Analysis

Panama Takes Critical Step in the Global Fight to End Illegal Fishing

Momentum builds as new governments sign on to the Port State Measures Agreement

Panama port

By becoming a party to the PSMA, Panama has strengthened its ability to control foreign vessels at its ports. Ratification of the agreement reinforces the significant role it plays in the fight against illegal fishing in the region.

© OSPESCA

Panama now joins 36 other countries and the European Union in ratifying the Port State Measures Agreement (PSMA), an international treaty aimed at curbing illegal fishing. Each year, up to 26 million tons of fish are stolen from our seas. That translates into 1 in every 5 wild marine fish. Panama is one of several countries to become a party to the agreement since it entered into force on June 5, 2016.

Panama has not always been at the forefront in the global fight to stop illegal fishers. In November 2012, the European Commission listed it and five other countries as having inadequate monitoring of their fishing fleets, failing to impose sanctions on illegal fishers, and maintaining ineffective fisheries laws. However, in October 2014, the EU cleared Panama after it moved to enact new legislation and imposed more stringent monitoring and inspection systems.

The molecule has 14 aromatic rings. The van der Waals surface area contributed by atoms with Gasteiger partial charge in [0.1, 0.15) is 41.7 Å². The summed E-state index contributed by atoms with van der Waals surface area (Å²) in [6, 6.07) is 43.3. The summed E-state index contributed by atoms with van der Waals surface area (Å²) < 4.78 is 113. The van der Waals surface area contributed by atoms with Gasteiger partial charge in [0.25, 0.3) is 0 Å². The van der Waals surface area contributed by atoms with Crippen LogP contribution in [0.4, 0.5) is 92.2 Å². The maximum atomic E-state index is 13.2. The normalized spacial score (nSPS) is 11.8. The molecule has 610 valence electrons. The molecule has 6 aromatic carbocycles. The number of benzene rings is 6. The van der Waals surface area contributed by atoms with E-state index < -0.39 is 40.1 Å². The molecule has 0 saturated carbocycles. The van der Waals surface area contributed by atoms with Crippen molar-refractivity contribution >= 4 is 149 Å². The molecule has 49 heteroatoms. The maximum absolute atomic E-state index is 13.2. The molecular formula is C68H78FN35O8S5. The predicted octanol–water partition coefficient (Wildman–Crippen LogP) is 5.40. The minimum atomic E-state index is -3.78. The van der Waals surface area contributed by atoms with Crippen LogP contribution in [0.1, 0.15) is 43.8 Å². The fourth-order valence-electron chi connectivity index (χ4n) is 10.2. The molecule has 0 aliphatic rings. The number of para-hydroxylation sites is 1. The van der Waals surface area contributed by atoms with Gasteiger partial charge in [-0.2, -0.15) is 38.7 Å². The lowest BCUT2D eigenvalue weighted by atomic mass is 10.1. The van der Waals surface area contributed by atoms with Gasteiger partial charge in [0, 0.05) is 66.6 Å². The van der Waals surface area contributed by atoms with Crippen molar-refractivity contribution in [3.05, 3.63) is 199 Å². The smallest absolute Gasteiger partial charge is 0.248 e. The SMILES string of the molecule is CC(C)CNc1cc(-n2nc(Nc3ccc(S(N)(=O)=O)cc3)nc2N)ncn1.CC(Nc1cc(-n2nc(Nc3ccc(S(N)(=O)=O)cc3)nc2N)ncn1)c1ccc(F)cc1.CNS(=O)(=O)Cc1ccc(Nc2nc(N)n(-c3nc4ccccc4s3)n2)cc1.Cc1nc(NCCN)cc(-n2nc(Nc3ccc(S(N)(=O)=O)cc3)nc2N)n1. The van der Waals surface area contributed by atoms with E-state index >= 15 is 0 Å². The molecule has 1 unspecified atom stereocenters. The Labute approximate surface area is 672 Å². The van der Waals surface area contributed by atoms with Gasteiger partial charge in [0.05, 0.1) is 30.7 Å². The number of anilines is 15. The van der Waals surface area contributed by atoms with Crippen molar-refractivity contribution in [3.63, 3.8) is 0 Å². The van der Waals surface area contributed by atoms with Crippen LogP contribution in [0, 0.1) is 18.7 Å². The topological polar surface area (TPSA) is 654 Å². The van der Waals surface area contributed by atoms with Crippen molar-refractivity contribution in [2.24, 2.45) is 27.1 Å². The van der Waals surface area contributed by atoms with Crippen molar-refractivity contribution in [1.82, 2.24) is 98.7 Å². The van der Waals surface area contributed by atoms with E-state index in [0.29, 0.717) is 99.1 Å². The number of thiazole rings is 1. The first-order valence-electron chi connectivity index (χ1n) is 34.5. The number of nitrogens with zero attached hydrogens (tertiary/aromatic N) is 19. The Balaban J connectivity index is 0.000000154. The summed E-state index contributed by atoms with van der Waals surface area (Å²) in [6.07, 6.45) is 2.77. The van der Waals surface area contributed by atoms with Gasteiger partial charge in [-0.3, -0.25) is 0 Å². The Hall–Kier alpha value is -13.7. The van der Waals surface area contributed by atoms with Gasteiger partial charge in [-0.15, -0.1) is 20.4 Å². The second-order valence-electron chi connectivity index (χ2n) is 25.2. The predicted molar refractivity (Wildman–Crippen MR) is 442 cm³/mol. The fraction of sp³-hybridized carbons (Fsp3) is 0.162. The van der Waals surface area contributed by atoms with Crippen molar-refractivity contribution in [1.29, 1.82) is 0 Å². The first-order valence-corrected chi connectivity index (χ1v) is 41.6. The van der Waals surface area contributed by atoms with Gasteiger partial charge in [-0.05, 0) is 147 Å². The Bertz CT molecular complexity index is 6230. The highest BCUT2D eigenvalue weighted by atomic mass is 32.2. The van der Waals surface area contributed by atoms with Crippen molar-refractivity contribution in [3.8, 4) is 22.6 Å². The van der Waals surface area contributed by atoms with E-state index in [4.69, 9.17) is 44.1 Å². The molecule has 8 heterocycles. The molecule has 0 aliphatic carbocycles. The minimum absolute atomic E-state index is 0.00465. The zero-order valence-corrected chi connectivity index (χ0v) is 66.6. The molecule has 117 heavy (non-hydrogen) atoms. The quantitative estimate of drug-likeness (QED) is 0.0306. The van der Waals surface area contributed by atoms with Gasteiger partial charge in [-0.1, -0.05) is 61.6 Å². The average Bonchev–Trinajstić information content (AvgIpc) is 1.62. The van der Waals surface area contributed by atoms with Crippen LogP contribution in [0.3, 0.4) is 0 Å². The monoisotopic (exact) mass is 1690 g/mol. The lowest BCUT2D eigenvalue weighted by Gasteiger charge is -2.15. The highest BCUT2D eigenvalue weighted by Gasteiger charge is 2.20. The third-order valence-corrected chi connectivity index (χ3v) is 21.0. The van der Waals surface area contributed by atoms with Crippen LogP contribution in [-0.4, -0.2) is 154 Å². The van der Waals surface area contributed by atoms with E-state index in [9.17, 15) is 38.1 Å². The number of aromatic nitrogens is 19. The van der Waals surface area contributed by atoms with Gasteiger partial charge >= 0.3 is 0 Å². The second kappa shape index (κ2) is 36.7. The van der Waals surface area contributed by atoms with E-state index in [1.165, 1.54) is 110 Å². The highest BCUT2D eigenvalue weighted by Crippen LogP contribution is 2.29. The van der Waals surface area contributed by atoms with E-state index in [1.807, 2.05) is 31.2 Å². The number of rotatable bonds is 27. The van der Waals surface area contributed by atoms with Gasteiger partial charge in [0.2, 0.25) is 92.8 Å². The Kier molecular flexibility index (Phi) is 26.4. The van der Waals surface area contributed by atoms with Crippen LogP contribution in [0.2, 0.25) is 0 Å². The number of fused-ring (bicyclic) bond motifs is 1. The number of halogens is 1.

Panama enjoys a strategic location at the crossroads of global transportation and commerce.  By becoming a party to the PSMA, this Central American country has strengthened its ability to control foreign vessels at its ports. Panama’s ratification of the agreement reinforces the significant role it plays in the fight against illegal fishing in the region.

Legislation to adopt the PSMA was introduced earlier in 2016. However, thanks to a previous assessment of Panama’s port controls in 2014, concerns about the agreement had already been addressed, allowing for a swift national approval process. Both the government and enforcement officials have a clear idea of what is needed to implement the agreement.

While Panama’s ratification of the PSMA is a great first step, challenges still remain. Regional cooperation will be an essential part of implementing the agreement. Panama is a member of the Central America Fisheries and Aquaculture Organization (OSPESCA), a group of eight countries dedicated to encouraging the development and harmonized management of regional fisheries and aquaculture. Of this group, only Panama and Costa Rica have ratified the PSMA, but OSPESCA seeks to apply port State measures throughout the region. It is committed to identifying the strengths and weaknesses of its states’ fisheries management and port controls, and seeks to apply port state measures standards across the board. It is expected to release recommendations by the end of 2016 that assess the capacity of the parties to the PSMA to carry out the agreement.

We are hopeful that in the coming months, more Central American countries will follow suit and begin to take steps toward ratifying the PSMA. The more governments that sign on, the stronger the treaty becomes in preventing illegally caught fish from entering port.

Tony Long directs the ending illegal fishing project at The Pew Charitable Trusts. 

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